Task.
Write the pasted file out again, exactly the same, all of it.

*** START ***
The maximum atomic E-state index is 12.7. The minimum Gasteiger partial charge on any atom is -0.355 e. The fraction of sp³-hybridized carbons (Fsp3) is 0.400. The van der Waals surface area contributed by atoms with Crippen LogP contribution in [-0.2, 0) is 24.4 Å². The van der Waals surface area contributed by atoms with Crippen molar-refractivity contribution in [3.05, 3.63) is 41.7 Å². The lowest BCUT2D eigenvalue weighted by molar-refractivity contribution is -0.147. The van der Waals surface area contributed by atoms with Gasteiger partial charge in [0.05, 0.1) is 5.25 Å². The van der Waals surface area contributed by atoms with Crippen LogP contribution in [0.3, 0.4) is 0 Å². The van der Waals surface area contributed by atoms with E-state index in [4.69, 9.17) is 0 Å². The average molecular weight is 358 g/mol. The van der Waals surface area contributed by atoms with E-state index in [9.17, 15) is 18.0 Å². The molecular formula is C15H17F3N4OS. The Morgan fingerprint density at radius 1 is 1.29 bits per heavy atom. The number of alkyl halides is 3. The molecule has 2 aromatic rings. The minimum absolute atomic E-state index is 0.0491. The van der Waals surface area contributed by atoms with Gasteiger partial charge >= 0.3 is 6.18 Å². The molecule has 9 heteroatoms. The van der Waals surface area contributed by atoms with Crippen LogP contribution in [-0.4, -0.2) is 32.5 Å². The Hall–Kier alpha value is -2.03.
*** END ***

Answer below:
The maximum atomic E-state index is 12.7. The minimum Gasteiger partial charge on any atom is -0.355 e. The fraction of sp³-hybridized carbons (Fsp3) is 0.400. The van der Waals surface area contributed by atoms with Crippen LogP contribution in [-0.2, 0) is 24.4 Å². The van der Waals surface area contributed by atoms with Crippen molar-refractivity contribution in [3.05, 3.63) is 41.7 Å². The lowest BCUT2D eigenvalue weighted by molar-refractivity contribution is -0.147. The van der Waals surface area contributed by atoms with Gasteiger partial charge in [0.05, 0.1) is 5.25 Å². The van der Waals surface area contributed by atoms with Crippen LogP contribution in [0.3, 0.4) is 0 Å². The van der Waals surface area contributed by atoms with E-state index in [4.69, 9.17) is 0 Å². The average molecular weight is 358 g/mol. The van der Waals surface area contributed by atoms with E-state index in [9.17, 15) is 18.0 Å². The molecular formula is C15H17F3N4OS. The Morgan fingerprint density at radius 1 is 1.29 bits per heavy atom. The number of alkyl halides is 3. The molecule has 2 aromatic rings. The minimum absolute atomic E-state index is 0.0491. The van der Waals surface area contributed by atoms with Gasteiger partial charge >= 0.3 is 6.18 Å². The molecule has 9 heteroatoms. The van der Waals surface area contributed by atoms with Crippen LogP contribution in [-0.4, -0.2) is 32.5 Å². The Hall–Kier alpha value is -2.03.